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IIR 01-104 – HSR Study

IIR 01-104
Quality Evaluation in Stroke and TIA (QUEST)
Dawn M. Bravata, MD
VA Connecticut Healthcare System West Haven Campus, West Haven, CT
West Haven, CT
Dawn Bravata MD
Richard L. Roudebush VA Medical Center, Indianapolis, IN
Indianapolis, IN
Funding Period: July 2003 - June 2007
Stroke patients cared for in stroke units have better outcomes than patients treated in general wards. Although the benefits of stroke unit care have been demonstrated in numerous studies, the processes of stroke care that are responsible for the observed improvements in patient outcomes have not been identified.

The primary aim of this study is to identify processes of care received by patients hospitalized with acute ischemic stroke or transient ischemic attack (TIA) that are independently associated with patient outcomes, adjusting for both patient characteristics and stroke care quality.

This is a retrospective cohort study of patients admitted to a hospital between 1998 and 2003 with a stroke or transient ischemic attack (TIA) at three Veteran Health Administration (VA) and two non-VA hospitals. Patients were included if they: had an acute ischemic stroke or TIA; had a neurological symptom onset within 2 days of admission; had a neurological deficit on admission; and were >18 years. Patients were excluded if they: were residing in a skilled nursing facility at the time of the stroke symptom onset; were already admitted to the hospital at the time of the stroke symptom onset; were transferred from another acute care facility; or were not admitted to the hospital. The primary outcome was the combined end-point of in-hospital mortality, discharge to hospice, or discharge to a skilled nursing facility. Seven processes of care were evaluated: fever management, hypoxia management, blood pressure management, neurological evalution, swallowing evaluation, deep vein thrombosis (DVT) prophylaxis, and early mobilization.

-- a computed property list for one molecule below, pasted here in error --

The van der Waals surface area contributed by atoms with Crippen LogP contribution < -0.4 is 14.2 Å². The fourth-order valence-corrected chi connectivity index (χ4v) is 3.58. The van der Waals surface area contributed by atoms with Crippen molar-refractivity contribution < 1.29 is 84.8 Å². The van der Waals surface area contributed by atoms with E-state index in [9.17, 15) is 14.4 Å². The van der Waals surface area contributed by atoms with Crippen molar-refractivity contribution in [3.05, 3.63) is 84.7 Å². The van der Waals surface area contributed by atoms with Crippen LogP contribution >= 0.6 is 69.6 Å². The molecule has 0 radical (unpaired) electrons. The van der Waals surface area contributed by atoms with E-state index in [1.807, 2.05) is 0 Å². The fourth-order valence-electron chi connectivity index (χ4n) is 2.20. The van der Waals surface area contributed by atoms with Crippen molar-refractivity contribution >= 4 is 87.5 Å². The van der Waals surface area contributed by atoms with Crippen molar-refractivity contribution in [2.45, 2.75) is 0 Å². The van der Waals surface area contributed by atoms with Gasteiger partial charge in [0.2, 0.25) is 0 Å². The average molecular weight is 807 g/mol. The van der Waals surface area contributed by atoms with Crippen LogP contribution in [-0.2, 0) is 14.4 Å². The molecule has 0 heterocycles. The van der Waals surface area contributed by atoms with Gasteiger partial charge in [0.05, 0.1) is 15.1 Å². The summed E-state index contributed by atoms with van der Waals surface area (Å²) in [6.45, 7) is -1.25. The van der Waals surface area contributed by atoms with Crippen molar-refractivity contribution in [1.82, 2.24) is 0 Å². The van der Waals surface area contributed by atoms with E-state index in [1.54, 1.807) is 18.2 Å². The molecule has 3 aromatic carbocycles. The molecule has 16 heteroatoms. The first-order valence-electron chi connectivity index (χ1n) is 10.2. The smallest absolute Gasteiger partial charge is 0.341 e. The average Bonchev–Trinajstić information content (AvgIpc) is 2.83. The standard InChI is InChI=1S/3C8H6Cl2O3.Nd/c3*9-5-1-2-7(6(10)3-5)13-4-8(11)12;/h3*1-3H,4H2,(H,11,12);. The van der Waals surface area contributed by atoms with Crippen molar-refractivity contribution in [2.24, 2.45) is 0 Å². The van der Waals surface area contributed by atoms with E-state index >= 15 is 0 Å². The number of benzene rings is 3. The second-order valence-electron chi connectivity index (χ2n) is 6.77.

A total of 1487 patients were included in this cohort: 325 (22%) were admitted to one of three VA medical centers, the remaining 116 (78%) were admitted to one of two non-VA hospitals. The combined outcome was observed in 239 (16%). Three processes of care were independently associated with a reduction in the combined outcome after adjusting for the other processes of care and after comprehensive risk adjustment (adjusted OR, 95%CI: speech/swallowing evalution 0.66, 0.45-0.96; and DVT prophylaxis 0.61, 0.38-0.97; and treating all episodes of hypoxia with supplemental oxygen 0.25, 0.09-0.72).

The challenge within the VA is to provide excellent stroke care across the spectrum of medical centers. The QUEST Project provides key support to this mission by identifying the processes of care that are associated with improved patient outcomes. As part of their ongoing effort to provide excellent stroke care, we recommend that VA medical centers caring for stroke patients and VA administration measuring VA medical care quality should focus upon three components of stroke care: an evaluation of speech/swallowing; DVT prophylaxis; and they treatment of hypoxia.

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None at this time.

DRA: Health Systems
DRE: none
Keywords: Adverse events, Quality assessment, Stroke
MeSH Terms: none

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